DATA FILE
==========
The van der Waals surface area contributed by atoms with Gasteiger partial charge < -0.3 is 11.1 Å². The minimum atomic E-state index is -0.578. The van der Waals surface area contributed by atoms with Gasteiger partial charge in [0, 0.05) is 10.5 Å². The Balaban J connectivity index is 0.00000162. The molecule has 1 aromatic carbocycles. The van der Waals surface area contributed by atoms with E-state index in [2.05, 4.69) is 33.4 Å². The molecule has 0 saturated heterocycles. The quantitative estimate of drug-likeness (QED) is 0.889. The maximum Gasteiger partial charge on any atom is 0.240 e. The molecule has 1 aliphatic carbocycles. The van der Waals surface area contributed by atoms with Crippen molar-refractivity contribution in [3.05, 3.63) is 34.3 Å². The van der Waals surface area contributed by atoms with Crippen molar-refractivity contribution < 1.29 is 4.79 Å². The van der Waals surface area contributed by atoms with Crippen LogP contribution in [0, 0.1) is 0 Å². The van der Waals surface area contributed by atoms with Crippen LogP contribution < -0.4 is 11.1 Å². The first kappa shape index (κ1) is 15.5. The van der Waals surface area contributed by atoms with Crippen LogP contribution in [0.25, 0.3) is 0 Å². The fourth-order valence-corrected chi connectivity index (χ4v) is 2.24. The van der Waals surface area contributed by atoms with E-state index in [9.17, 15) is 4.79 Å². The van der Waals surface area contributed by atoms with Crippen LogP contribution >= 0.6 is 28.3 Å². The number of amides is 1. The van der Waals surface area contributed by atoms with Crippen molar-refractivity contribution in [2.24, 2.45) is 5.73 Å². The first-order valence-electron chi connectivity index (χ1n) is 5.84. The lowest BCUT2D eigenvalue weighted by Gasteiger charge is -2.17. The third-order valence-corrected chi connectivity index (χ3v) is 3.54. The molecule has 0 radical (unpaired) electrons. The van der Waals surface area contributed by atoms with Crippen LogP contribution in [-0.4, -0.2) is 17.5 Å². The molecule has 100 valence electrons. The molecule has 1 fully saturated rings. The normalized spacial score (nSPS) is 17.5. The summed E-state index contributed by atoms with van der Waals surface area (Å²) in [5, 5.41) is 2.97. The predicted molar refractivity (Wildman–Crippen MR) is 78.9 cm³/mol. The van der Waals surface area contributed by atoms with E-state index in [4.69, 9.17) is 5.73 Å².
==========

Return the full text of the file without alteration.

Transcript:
The van der Waals surface area contributed by atoms with Gasteiger partial charge < -0.3 is 11.1 Å². The minimum atomic E-state index is -0.578. The van der Waals surface area contributed by atoms with Gasteiger partial charge in [0, 0.05) is 10.5 Å². The Balaban J connectivity index is 0.00000162. The molecule has 1 aromatic carbocycles. The van der Waals surface area contributed by atoms with E-state index in [2.05, 4.69) is 33.4 Å². The molecule has 0 saturated heterocycles. The quantitative estimate of drug-likeness (QED) is 0.889. The maximum Gasteiger partial charge on any atom is 0.240 e. The molecule has 1 aliphatic carbocycles. The van der Waals surface area contributed by atoms with Crippen molar-refractivity contribution in [3.05, 3.63) is 34.3 Å². The van der Waals surface area contributed by atoms with Crippen molar-refractivity contribution < 1.29 is 4.79 Å². The van der Waals surface area contributed by atoms with Crippen LogP contribution in [0, 0.1) is 0 Å². The van der Waals surface area contributed by atoms with Crippen LogP contribution < -0.4 is 11.1 Å². The first kappa shape index (κ1) is 15.5. The van der Waals surface area contributed by atoms with Crippen LogP contribution in [0.25, 0.3) is 0 Å². The fourth-order valence-corrected chi connectivity index (χ4v) is 2.24. The van der Waals surface area contributed by atoms with E-state index in [9.17, 15) is 4.79 Å². The van der Waals surface area contributed by atoms with Crippen LogP contribution >= 0.6 is 28.3 Å². The number of amides is 1. The van der Waals surface area contributed by atoms with Crippen molar-refractivity contribution in [2.24, 2.45) is 5.73 Å². The first-order valence-electron chi connectivity index (χ1n) is 5.84. The lowest BCUT2D eigenvalue weighted by Gasteiger charge is -2.17. The third-order valence-corrected chi connectivity index (χ3v) is 3.54. The molecule has 0 radical (unpaired) electrons. The van der Waals surface area contributed by atoms with Crippen LogP contribution in [-0.4, -0.2) is 17.5 Å². The molecule has 100 valence electrons. The molecule has 1 fully saturated rings. The normalized spacial score (nSPS) is 17.5. The summed E-state index contributed by atoms with van der Waals surface area (Å²) in [5, 5.41) is 2.97. The predicted molar refractivity (Wildman–Crippen MR) is 78.9 cm³/mol. The van der Waals surface area contributed by atoms with E-state index in [4.69, 9.17) is 5.73 Å².